National String Instrument Corporation
1.1 First years 1.2 Dobro 1.3 National Reso-Phonic Guitars
History First years
1928 National Style O plectrum guitar.
1930 National Triolian resonator mandolin.
The company was formed by John Dopyera, the luthier who invented the
resonator, and George Beauchamp, a steel guitar player who had
suggested to Dopyera the need for a guitar loud enough to play a
melody over brass and other wind instruments.
In 1927, National produced the first resonator instruments and sold
under their National brand. They had metal bodies and a tricone
resonator system, with three aluminium cones joined by a T-shaped
aluminium spider. Wooden-bodied models soon followed, based on
inexpensive plywood student guitar bodies supplied by Kay, Harmony,
and other established instrument manufacturers.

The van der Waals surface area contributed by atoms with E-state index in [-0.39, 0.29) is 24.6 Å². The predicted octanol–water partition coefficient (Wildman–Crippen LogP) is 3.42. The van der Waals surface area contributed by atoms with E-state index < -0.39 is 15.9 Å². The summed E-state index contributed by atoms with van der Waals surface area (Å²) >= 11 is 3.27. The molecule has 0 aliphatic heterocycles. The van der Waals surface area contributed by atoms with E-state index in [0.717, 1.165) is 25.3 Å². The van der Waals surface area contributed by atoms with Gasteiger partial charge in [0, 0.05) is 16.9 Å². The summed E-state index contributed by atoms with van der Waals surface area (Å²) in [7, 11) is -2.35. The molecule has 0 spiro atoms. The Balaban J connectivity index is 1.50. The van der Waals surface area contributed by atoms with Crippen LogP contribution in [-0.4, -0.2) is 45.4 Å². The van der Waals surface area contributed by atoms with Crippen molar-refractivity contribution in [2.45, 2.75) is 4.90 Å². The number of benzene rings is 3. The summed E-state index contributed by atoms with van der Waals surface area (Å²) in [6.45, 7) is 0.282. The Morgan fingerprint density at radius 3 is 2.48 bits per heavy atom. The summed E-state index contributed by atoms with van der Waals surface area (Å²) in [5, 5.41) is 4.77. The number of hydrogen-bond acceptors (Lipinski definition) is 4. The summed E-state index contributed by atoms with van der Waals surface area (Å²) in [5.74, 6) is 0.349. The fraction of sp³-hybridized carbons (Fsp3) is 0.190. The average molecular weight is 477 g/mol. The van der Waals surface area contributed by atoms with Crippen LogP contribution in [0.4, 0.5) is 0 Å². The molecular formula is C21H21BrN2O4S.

Main article: Dobro
In 1928, Dopyera left National, and with four of his brothers formed
The tricone design with three resonator cones The biscuit design with a single cone
Terms such as National or National pattern are often used to
distinguish these patterns from the
Some of the artists that used National guitars were:
Bumble Bee Slim
Reverend Gary Davis
Blind Boy Fuller
Resonator guitar, particularly the history section.
"The Earliest Days of the Electric Guitar" at
^ "National Guitars: American Tradition". Bobbrozman.com. Retrieved 2016-07-23. ^ a b "National Guitars". National Guitars. Archived from the original on 2014-10-08. Retrieved 2016-07-23. ^ a b c "Early History of Rickenbacker". Rickenbacker.com. Retrieved 2016-07-23. ^ Tom Wheeler, The Guitar Book: A Handbook for Electric & Acoustic Guitarists. Harpercollins (1978). ISBN 0-06-014579-X, p. 153 ^ "Business Search - Business Entities - Business Programs". Kepler.sos.ca.gov. Retrieved 2016-07-23. ^ ""Mustard": Chris Whitley's Iconic National Guitar All Things Chris Whitley". Allthingschriswhitley.wordpress.com. Retrieved 2016-07-23. ^ http://guitarsnstuff.weebly.com/uploads/1/7/0/4/17044848/7430356.jpg?547